Costa Rica appears to be slightly below average in rate of suicides

Despite its claim to be the happiest country, Costa Rica is around average in the rate of suicides, according to a comprehensive report issued this week by the World Health Organization.

In 2012 there were 331 listed suicides in Costa Rica with most of the deaths, some 278, being men.  The rate per thousand was 6.9 and there was a 3.7 percent reduction from 2000 to 2012, according to the country’s records published in the U.N. agency’s first global report on suicide prevention. Male suicides were down 7.9 percent while those by females were up 24.6 percent.

Nicaragua had 9.1 suicides per 100,000 in the same year with a total of 547. Panamá was lower at 4.5 suicides per 100,000 of population with 160 suicides. Honduras had a suicide rate of 4.9 per 100,000 of population with 386 suicides.

El Salvador appeared to have the highest rate in Central America with 12.8 suicides per 100,000 of population. There were 906 suicides there in 2012, the report said.  Guatemala has a 7.3 per 100,000 rate of suicides with 1,101 deaths

Elsewhere, Cuba had a 14.6 rate of suicides per 100,000 with 1,648.

In the Americas, the average estimated suicide rate is 7.3 per 100,000 inhabitants, which is lower than in other World Health  regions and lower than the global average of 11.4 per 100,000, said the report. However, Guyana has the highest estimated suicide rate for 2012 in the world, and Suriname has the sixth-highest. Data from the Americas show that suicide rates first peak among young people, remain at the same level for other age groups, and rise again among older men.

In general, more men die by suicide than women. In countries of the Americas, rates range two to six times higher for men than for women.

More than 800,000 people around the world die from suicide every year, according to the report. Some 75 percent of suicides occur in low- and middle-income countries.

“Unfortunately, suicide all too often fails to be prioritized as a major public health problem,” said World Health Director-General Margaret Chan. “Despite an increase in research and knowledge about suicide and its prevention, the taboo and stigma surrounding suicide persist, and often people do not seek help or are left alone. And if they do seek help, many health systems and services fail to provide timely and effective help.”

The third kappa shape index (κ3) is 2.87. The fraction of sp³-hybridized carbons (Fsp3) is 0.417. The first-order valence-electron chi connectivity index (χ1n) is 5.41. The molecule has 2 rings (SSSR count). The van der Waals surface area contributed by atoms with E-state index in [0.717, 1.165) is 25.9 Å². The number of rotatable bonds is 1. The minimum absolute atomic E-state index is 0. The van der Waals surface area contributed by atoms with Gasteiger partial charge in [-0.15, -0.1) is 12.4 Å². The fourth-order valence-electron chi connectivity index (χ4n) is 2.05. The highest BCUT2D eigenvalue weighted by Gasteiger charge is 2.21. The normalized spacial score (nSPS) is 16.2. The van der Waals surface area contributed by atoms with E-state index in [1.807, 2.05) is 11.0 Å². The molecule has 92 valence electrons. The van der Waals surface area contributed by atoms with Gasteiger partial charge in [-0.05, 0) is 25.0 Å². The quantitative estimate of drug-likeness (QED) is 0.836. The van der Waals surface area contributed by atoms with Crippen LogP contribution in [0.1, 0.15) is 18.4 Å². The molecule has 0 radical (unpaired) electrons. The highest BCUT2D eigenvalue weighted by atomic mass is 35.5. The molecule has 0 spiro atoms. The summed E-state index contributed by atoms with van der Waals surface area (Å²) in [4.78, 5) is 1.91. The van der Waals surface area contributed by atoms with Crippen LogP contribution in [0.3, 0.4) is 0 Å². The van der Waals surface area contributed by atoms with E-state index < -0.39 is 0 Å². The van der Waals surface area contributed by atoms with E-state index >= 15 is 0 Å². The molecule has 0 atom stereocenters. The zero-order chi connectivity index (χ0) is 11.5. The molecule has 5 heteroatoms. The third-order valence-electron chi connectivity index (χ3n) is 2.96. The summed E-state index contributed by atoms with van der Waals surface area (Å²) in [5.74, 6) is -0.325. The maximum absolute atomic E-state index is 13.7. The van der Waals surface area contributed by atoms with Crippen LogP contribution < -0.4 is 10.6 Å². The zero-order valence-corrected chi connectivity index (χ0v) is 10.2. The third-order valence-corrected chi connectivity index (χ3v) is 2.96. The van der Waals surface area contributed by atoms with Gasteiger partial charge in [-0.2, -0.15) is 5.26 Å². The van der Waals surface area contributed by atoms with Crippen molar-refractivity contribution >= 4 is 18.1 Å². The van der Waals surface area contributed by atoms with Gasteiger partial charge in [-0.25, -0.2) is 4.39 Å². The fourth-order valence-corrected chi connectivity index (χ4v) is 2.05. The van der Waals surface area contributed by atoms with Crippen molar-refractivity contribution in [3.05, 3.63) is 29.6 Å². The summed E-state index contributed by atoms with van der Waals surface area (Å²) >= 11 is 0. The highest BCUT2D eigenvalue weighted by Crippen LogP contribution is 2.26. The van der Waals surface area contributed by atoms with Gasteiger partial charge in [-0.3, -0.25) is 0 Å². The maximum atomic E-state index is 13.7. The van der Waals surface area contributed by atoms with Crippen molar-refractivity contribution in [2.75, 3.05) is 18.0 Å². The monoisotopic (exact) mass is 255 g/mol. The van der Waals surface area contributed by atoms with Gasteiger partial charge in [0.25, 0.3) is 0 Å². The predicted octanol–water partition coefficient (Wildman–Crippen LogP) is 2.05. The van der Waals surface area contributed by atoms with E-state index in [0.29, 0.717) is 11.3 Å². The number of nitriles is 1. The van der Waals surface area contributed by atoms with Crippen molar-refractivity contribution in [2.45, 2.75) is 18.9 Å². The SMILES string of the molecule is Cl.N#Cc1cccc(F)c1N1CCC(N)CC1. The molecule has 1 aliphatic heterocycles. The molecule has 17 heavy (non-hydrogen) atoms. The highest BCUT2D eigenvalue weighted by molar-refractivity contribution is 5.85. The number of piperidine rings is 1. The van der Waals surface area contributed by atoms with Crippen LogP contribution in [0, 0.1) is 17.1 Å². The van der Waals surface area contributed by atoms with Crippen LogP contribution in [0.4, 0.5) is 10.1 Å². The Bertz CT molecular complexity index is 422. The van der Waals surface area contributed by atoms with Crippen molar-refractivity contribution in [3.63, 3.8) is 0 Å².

Suicide occurs all over the world and can take place at almost any age, the report said. Globally, rates of suicide are highest in people aged 70 years and over. In some individual countries, however, the highest rates are found among the young. Notably, suicide is the second-leading cause of death in 15- to 29-year-olds globally.

Pesticide poisoning is one of the most common methods of suicide, especially in low- and middle-income countries, and accounts for one-third of cases globally, the report said. The relatively high proportion of suicides by firearms in high-income countries is primarily driven by high-income countries in the Americas, where firearms account for 46 percent of all suicides, the report said. In high-income countries outside the Americas, firearms account for only 4.5 percent of suicides. Evidence shows that limiting access to the means of suicide can help prevent such deaths, as can a commitment by national governments to the establishment and implementation of coordinated plans of action, said the agency.

The world suicide report seeks to make suicide a priority on the global public health agenda, said the agency. The report’s launch comes just a week before World Suicide Prevention Day, observed on Sept. 10 each year to provide an opportunity for joint action to raise awareness about suicide and its prevention around the world, said the agency.

The report in English is HERE!

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